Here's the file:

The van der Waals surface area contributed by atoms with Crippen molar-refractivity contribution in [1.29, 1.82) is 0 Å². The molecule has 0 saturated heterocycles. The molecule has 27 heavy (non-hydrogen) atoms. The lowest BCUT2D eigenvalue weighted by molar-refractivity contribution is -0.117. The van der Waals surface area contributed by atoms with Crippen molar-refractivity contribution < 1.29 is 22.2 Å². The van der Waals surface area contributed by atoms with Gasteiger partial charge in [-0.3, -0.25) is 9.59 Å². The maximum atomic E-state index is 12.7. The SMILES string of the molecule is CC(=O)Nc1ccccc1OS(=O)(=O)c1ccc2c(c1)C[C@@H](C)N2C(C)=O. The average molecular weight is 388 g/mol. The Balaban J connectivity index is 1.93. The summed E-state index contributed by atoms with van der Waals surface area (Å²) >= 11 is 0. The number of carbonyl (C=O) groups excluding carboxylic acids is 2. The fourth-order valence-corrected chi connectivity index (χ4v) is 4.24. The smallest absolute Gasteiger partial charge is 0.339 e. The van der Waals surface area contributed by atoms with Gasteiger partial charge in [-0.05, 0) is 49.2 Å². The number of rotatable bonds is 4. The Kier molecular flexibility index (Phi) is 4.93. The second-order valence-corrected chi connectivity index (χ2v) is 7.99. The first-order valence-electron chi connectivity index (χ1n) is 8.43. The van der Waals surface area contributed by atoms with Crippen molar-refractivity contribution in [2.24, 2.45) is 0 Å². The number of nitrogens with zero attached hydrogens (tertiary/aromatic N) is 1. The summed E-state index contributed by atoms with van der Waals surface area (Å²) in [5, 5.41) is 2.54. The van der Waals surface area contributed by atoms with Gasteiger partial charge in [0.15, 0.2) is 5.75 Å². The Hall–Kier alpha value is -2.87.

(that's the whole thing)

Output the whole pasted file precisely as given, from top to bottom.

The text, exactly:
The van der Waals surface area contributed by atoms with Crippen molar-refractivity contribution in [1.29, 1.82) is 0 Å². The molecule has 0 saturated heterocycles. The molecule has 27 heavy (non-hydrogen) atoms. The lowest BCUT2D eigenvalue weighted by molar-refractivity contribution is -0.117. The van der Waals surface area contributed by atoms with Crippen molar-refractivity contribution < 1.29 is 22.2 Å². The van der Waals surface area contributed by atoms with Gasteiger partial charge in [-0.3, -0.25) is 9.59 Å². The maximum atomic E-state index is 12.7. The SMILES string of the molecule is CC(=O)Nc1ccccc1OS(=O)(=O)c1ccc2c(c1)C[C@@H](C)N2C(C)=O. The average molecular weight is 388 g/mol. The Balaban J connectivity index is 1.93. The summed E-state index contributed by atoms with van der Waals surface area (Å²) >= 11 is 0. The number of carbonyl (C=O) groups excluding carboxylic acids is 2. The fourth-order valence-corrected chi connectivity index (χ4v) is 4.24. The smallest absolute Gasteiger partial charge is 0.339 e. The van der Waals surface area contributed by atoms with Gasteiger partial charge in [-0.05, 0) is 49.2 Å². The number of rotatable bonds is 4. The Kier molecular flexibility index (Phi) is 4.93. The second-order valence-corrected chi connectivity index (χ2v) is 7.99. The first-order valence-electron chi connectivity index (χ1n) is 8.43. The van der Waals surface area contributed by atoms with Crippen molar-refractivity contribution in [2.24, 2.45) is 0 Å². The number of nitrogens with zero attached hydrogens (tertiary/aromatic N) is 1. The summed E-state index contributed by atoms with van der Waals surface area (Å²) in [5, 5.41) is 2.54. The van der Waals surface area contributed by atoms with Gasteiger partial charge in [0.15, 0.2) is 5.75 Å². The Hall–Kier alpha value is -2.87.